Senior puts cap on four year tenure; Ponders legacy, future, and the road ahead
Albert Ochagavia’s college tennis career has come to an end. The senior men’s tennis star and native Spaniard saw his number five seed Old Dominion Monarchs fall to fellow five seed Southern Methodist Mustangs 4-0 last Friday afternoon at the Conference USA championships.
The man commonly known as “Ocha” teamed with Jonas Kuwert in doubles, but lost to Gaston Cuadranti and Alex Sanders 8-3. Ochagavia also dropped a match in singles to Cuadranti in straight sets 6-2, 6-2.
Despite those losses, his career is not defined by them. Instead, he’ll be remembered for his 50 singles and 40 doubles victories on the tennis court. Although he’s happy his individual accomplishments and accomplishments to the program have contributed to the team’s success. At times during his tenure here, Ochagavia’s hunger for the game always pushed him to want even more, for both himself and the guys in the locker room.
“As always, that’s sports, I’m very happy I got all those wins and I helped [the program] with not just my record but the school record. But as an athlete, you always want more,” Ochagavia said. You’ve got 50 [and] wonder, ‘why I didn’t get 60.’ But I would make the same question if I would get 60 I would be like, ‘why didn’t I get 70?” So, you’re in that sport where you’re never happy enough.”
During the final regular season match of the year, the senior was honored in a pre-match ceremony honoring his tenure with the team. Ochagavia and the team took that contest in a 4-3 victory over James Madison. And he explains how the whole experience felt really special to him.
“I don’t think I’m still aware of it. I’ve seen the pictures and I’m like, ‘is that really me? Did it really go that fast? That’s not fair, you know.”
He still remembers like it was yesterday how they came to pick him up at the airport his first time. And that’s been more than three years ago. Fast forward to today and he feels right at home.
“I’ve been feeling like a family here and I guess it made it so easy [to watch] time just go by. And I was so happy we had such a nice ceremony and they [the coaching staff] took their time, not just the coaches but all the team members,” he said. “They actually gave us some recognition, because at the end of the day we’re all family and we that [connection]. And that’s very nice to come out on our last home game and get some credit for it.”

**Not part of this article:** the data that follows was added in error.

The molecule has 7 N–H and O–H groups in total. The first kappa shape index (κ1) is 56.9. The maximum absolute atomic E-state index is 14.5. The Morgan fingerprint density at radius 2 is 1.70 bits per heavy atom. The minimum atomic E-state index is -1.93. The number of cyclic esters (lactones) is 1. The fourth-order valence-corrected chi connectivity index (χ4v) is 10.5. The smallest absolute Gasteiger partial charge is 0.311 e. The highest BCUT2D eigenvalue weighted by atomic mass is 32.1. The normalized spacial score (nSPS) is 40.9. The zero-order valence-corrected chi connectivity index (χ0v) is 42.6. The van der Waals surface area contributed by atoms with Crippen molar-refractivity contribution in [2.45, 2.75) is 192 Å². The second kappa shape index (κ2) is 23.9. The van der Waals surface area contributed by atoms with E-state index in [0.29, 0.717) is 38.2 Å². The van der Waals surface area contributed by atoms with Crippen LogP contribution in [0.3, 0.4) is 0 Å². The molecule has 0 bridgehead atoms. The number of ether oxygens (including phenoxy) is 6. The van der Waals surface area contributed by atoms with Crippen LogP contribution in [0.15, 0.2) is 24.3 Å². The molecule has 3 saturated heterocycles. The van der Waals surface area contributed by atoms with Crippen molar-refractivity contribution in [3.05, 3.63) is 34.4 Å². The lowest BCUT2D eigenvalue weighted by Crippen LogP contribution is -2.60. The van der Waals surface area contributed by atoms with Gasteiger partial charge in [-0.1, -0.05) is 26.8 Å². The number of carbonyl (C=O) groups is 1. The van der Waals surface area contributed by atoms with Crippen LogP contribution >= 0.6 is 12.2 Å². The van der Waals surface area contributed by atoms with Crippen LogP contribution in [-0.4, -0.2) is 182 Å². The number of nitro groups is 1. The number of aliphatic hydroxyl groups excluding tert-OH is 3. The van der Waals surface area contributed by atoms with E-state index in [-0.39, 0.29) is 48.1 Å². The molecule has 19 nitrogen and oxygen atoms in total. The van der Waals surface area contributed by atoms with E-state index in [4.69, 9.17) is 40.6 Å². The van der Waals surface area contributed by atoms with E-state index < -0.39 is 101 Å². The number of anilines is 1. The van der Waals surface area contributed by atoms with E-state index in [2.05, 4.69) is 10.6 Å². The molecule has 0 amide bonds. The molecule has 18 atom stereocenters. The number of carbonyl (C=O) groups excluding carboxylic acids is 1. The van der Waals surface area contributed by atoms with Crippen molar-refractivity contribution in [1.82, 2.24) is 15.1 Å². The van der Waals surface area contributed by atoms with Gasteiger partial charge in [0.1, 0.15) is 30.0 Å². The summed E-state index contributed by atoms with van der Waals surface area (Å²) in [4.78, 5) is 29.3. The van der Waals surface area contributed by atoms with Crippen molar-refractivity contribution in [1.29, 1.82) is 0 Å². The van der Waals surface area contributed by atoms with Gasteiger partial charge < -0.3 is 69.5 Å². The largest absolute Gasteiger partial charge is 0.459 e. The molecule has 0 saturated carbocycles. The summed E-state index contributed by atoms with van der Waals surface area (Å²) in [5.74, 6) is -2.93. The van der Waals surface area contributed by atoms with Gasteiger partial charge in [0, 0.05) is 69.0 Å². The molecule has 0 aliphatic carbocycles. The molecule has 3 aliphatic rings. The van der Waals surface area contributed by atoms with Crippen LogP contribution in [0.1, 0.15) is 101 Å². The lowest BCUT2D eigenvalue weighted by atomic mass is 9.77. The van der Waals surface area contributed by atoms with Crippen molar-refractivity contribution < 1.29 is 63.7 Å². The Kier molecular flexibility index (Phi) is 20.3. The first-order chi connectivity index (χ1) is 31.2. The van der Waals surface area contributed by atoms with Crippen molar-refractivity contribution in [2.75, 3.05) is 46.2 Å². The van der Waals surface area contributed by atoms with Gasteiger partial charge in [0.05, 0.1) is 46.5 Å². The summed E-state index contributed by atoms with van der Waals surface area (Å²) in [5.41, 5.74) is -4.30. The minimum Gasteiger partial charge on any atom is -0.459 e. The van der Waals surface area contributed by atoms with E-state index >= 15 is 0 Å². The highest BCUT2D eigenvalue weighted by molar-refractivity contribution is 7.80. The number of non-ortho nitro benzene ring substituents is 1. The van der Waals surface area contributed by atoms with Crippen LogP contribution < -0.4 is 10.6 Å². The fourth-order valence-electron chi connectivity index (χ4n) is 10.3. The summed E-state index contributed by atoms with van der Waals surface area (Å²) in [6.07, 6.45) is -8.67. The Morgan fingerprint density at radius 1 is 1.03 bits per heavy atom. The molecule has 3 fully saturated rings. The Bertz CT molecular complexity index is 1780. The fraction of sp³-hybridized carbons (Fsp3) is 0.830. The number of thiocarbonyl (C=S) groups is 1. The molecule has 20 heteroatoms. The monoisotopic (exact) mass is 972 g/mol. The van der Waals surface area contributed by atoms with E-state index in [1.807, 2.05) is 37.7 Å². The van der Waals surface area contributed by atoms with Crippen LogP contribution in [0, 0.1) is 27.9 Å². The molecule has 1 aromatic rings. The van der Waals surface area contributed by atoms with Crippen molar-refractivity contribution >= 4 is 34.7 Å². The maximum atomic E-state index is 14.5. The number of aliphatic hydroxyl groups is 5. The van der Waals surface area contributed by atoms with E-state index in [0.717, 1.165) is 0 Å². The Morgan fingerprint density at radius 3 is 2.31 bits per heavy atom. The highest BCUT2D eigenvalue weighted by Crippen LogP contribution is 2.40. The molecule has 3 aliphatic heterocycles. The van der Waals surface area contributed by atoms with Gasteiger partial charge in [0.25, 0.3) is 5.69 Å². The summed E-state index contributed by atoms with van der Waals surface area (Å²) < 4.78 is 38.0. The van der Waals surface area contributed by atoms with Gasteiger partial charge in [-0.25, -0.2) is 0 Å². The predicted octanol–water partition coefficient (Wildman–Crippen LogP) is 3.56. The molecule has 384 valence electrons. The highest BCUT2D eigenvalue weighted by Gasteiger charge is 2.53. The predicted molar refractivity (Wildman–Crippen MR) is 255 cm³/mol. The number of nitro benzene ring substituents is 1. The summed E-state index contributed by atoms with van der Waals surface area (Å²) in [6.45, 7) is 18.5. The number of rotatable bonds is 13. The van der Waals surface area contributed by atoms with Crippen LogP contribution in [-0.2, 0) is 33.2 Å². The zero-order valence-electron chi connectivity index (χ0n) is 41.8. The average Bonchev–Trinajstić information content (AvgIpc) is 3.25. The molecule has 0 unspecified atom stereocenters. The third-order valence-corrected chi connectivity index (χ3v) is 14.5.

Ochagavia feels like that it was a crowning achievement to his collegiate career. He never thought of it in that way, but he did afterwards. He never thought that day would come and wish he had four more years of eligibility but does not.
Nonetheless, he’ll be receiving his mechanical engineering degree this year. But for the Lleida, Spain native, the future is a bit tilted upward towards the clouds.
“I feel like I’m young and I love traveling. And I know that I always have home in Spain, so I know I can always go back. But I definitely don’t mind staying [here] in the US or maybe going to whatever job takes me,” Ochagavia said. “I don’t mind going to Germany, Brazil, or Australia. I really want to see the world and I want to use my degree to get a job to achieve that. So yes but soon [in less than a year] I should get my degree so let’s see.”
He admits to definitely missing home and missing his sibling.
“Home, that’s a big one yeah of course. I have my sister, which I miss a lot, my parents, all my family. But they kind of make it easy because they share my excitement with me and are proud of what I’m doing,” he said. “So that makes it very easy.”
The men’s tennis team has a lot of fun, both on and off the court. And they’re energy and excitement translates to the crowd in attendance at Folkes Stevens Court. Ochagavia spoke of the fun times he’ll remember as a player here, specifically one of his coach’s particularly favorite choice of attire.
“Usually I’m the one making the jokes, which is not good because I’m usually the only one laughing. But definitely coach B [Volunteer Assistant Coach John Brinkman]. Sometimes when times are rough, he always shows up with that weird hat or glasses. He just loves that kind of attention and it just makes it very funny because he keeps changing them,” Ochagavia said.
“Every time we see him, we always have a big smile on our face. And that happens a lot [during] rough times and things not going the way you’d like [them] to,” he said. “He’s always with some hat or weird glasses, which I believe he steals from his wife.”
When a senior leaves and when all is said and done in their career, they are left with a lasting college legacy. Ochagavia commented on how he would like to be remembered here in Monarch nation.
“Definitely as a hard worker. A person that is very passionate about tennis. That loves it and doesn’t matter how long it takes to improve and get better. Maybe I had way too many injuries and always had that desire to go back and fix whatever was wrong. And that’s how I would like to be remembered as someone that knows, ‘this is what I want’ and I fought as hard as I could to give it.”
By. Brian Jerry